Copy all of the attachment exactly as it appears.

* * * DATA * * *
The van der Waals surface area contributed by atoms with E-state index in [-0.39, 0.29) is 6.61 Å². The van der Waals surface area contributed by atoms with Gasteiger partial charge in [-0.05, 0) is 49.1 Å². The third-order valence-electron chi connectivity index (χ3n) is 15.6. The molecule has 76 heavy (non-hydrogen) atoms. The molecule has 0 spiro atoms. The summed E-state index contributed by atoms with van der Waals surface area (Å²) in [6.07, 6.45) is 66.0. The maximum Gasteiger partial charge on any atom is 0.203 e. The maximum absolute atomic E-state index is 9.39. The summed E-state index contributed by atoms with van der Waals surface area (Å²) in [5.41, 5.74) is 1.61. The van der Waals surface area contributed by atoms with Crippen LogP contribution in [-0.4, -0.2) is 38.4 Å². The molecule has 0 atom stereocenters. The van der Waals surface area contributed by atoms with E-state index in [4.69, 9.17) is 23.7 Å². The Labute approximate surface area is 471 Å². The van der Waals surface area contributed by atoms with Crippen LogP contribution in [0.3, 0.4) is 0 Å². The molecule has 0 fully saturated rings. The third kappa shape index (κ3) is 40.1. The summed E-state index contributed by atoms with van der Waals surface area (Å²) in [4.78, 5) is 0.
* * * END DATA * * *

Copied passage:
The van der Waals surface area contributed by atoms with E-state index in [-0.39, 0.29) is 6.61 Å². The van der Waals surface area contributed by atoms with Gasteiger partial charge in [-0.05, 0) is 49.1 Å². The third-order valence-electron chi connectivity index (χ3n) is 15.6. The molecule has 76 heavy (non-hydrogen) atoms. The molecule has 0 spiro atoms. The summed E-state index contributed by atoms with van der Waals surface area (Å²) in [6.07, 6.45) is 66.0. The maximum Gasteiger partial charge on any atom is 0.203 e. The maximum absolute atomic E-state index is 9.39. The summed E-state index contributed by atoms with van der Waals surface area (Å²) in [5.41, 5.74) is 1.61. The van der Waals surface area contributed by atoms with Crippen LogP contribution in [-0.4, -0.2) is 38.4 Å². The molecule has 0 atom stereocenters. The van der Waals surface area contributed by atoms with E-state index in [4.69, 9.17) is 23.7 Å². The Labute approximate surface area is 471 Å². The van der Waals surface area contributed by atoms with Crippen LogP contribution in [0.3, 0.4) is 0 Å². The molecule has 0 fully saturated rings. The third kappa shape index (κ3) is 40.1. The summed E-state index contributed by atoms with van der Waals surface area (Å²) in [4.78, 5) is 0.